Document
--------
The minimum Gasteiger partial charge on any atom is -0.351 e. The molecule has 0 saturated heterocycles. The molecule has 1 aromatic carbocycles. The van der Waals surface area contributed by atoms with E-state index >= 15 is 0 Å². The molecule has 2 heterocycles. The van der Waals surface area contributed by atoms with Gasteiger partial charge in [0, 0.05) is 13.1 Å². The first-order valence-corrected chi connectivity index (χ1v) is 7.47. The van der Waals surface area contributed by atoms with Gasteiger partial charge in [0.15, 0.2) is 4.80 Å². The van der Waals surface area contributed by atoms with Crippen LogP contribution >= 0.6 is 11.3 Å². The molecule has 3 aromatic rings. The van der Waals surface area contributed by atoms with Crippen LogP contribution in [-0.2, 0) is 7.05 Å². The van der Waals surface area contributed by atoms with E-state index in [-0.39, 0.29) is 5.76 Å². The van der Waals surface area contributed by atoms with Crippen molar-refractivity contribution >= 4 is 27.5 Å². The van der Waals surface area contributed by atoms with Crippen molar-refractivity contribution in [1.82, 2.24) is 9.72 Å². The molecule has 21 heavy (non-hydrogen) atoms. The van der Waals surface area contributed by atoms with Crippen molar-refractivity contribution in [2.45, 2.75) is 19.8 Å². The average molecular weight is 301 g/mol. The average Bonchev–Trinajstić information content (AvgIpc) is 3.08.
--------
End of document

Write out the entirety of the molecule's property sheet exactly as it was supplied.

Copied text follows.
The minimum Gasteiger partial charge on any atom is -0.351 e. The molecule has 0 saturated heterocycles. The molecule has 1 aromatic carbocycles. The van der Waals surface area contributed by atoms with E-state index >= 15 is 0 Å². The molecule has 2 heterocycles. The van der Waals surface area contributed by atoms with Gasteiger partial charge in [0, 0.05) is 13.1 Å². The first-order valence-corrected chi connectivity index (χ1v) is 7.47. The van der Waals surface area contributed by atoms with Gasteiger partial charge in [0.15, 0.2) is 4.80 Å². The van der Waals surface area contributed by atoms with Crippen LogP contribution >= 0.6 is 11.3 Å². The molecule has 3 aromatic rings. The van der Waals surface area contributed by atoms with Crippen LogP contribution in [-0.2, 0) is 7.05 Å². The van der Waals surface area contributed by atoms with E-state index in [-0.39, 0.29) is 5.76 Å². The van der Waals surface area contributed by atoms with Crippen molar-refractivity contribution >= 4 is 27.5 Å². The van der Waals surface area contributed by atoms with Crippen molar-refractivity contribution in [1.82, 2.24) is 9.72 Å². The molecule has 21 heavy (non-hydrogen) atoms. The van der Waals surface area contributed by atoms with Crippen molar-refractivity contribution in [2.45, 2.75) is 19.8 Å². The average molecular weight is 301 g/mol. The average Bonchev–Trinajstić information content (AvgIpc) is 3.08.